It started with a question, 10 years ago.
“How did we end up in Oregon?” Shalanda Sims wanted to know.
“I started bugging my grandmother about this, to give me more background about how we got from Texas and Denver to Oregon,” Sims said.
The answer was Vanport City, the public housing project her great-grandmother Dorothy Mackey came to live in, along with thousands of others, in order to work in Henry Kaiser’s shipyards during World War II.
Many families stayed in Vanport, located at the current site of Delta Park and Portland International Raceway, after the war. They made the city their home until the flood of 1948 washed it away.
As Sims shared with people how Vanport brought her family to Portland, others told her that they had similar history. But Sims also found that many people hadn’t heard of Vanport. So, she decided to bring that story to life on stage.
Sims’ musical “Vanport,” supported by a grant from the Regional Arts and Culture Council, will be performed Friday and Saturday at her alma mater, Jefferson High School.
All but one of the 25 actors, both children and adults, are African American.
Sims, who now lives in Troutdale with her husband and three children, is a writer/director/playwright who formed the World Stage Theatre company in 2007 as a way to get African American youth involved in theater. Her goal was to tell important stories revolving around black history. Two of her children are in “Vanport,” and her husband helped build the set.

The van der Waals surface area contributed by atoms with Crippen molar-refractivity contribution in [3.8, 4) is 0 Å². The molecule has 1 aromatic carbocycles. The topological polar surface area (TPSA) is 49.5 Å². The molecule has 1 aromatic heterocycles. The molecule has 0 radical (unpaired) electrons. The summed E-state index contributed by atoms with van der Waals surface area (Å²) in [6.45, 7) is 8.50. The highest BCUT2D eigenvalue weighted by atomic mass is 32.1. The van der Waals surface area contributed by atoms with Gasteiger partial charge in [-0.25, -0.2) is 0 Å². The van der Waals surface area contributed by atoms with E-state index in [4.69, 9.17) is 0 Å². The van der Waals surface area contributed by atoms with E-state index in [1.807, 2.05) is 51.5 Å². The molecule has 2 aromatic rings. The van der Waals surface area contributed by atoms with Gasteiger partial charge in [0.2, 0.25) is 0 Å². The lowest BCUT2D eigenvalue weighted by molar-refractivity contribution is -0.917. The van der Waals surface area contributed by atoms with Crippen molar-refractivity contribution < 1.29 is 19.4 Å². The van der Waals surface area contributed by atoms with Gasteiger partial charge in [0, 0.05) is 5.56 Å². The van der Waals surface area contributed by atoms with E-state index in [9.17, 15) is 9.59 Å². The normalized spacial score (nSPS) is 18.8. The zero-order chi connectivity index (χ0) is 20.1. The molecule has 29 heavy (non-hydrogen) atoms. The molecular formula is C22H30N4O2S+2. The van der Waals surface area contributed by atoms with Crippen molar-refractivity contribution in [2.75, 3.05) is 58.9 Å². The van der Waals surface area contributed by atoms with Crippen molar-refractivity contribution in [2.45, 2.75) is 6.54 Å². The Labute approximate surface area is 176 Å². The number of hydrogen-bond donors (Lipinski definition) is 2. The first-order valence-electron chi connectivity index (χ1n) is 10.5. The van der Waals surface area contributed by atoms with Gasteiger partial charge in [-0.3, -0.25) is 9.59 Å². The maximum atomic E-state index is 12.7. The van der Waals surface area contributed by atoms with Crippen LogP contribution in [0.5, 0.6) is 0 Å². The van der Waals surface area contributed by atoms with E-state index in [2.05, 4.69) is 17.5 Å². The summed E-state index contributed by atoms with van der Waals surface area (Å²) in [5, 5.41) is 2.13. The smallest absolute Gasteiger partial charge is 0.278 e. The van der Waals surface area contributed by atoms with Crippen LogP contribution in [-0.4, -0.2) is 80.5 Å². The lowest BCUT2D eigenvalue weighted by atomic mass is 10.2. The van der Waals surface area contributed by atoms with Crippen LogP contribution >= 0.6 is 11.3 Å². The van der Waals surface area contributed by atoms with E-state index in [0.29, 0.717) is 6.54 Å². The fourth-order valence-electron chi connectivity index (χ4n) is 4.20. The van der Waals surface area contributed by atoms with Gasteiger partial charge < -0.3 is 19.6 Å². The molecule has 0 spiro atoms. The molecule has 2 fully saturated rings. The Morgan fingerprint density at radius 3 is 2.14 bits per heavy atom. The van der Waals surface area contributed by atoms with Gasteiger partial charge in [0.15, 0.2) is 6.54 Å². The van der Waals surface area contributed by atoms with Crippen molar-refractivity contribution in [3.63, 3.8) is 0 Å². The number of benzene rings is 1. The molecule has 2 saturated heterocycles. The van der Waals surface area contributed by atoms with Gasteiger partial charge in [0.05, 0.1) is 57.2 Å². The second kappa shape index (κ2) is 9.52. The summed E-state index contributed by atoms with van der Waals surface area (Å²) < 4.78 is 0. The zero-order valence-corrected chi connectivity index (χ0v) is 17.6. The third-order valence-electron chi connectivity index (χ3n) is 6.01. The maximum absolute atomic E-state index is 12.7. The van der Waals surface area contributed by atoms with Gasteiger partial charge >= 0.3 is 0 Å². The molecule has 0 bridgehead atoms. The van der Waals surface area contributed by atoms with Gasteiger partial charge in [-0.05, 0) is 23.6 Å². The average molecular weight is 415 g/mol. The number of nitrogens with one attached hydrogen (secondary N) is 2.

For her research, Sims viewed documentaries, read stories and recorded oral histories.
The musical follows the stories of Mackey and three other families with ties to Vanport.“It’s ultimately their journey, the American dream, trying to find their place in the world, building community and overcoming obstacles,” Sims said, noting the play touches on racism and classism. “It also highlights what the children experienced, having integrated schools, for example.”
For Velynn Brown, who traces her Portland roots to Vanport, the play is a way to bring the story to life for her children. She had been trying to teach them about her history through books and documentaries.
“But it wasn’t until it came to life on stage that it really began to stick in their hearts,” Brown said, who is in the play with her two daughters.
Kate Szrom, a filmmaker and video storyteller, said she’s impressed with Sims’ musical.
“The play is a smart way to talk about Vanport. The performers are up there bringing this history to life,” Szrom said. “A play is really great, it is so accessible.”
When: 7:30 p.m. Friday- Saturday, Nov. 15-16
Where: Jefferson High School, 5210 N. Kerby Ave.
Tickets: $10 at the door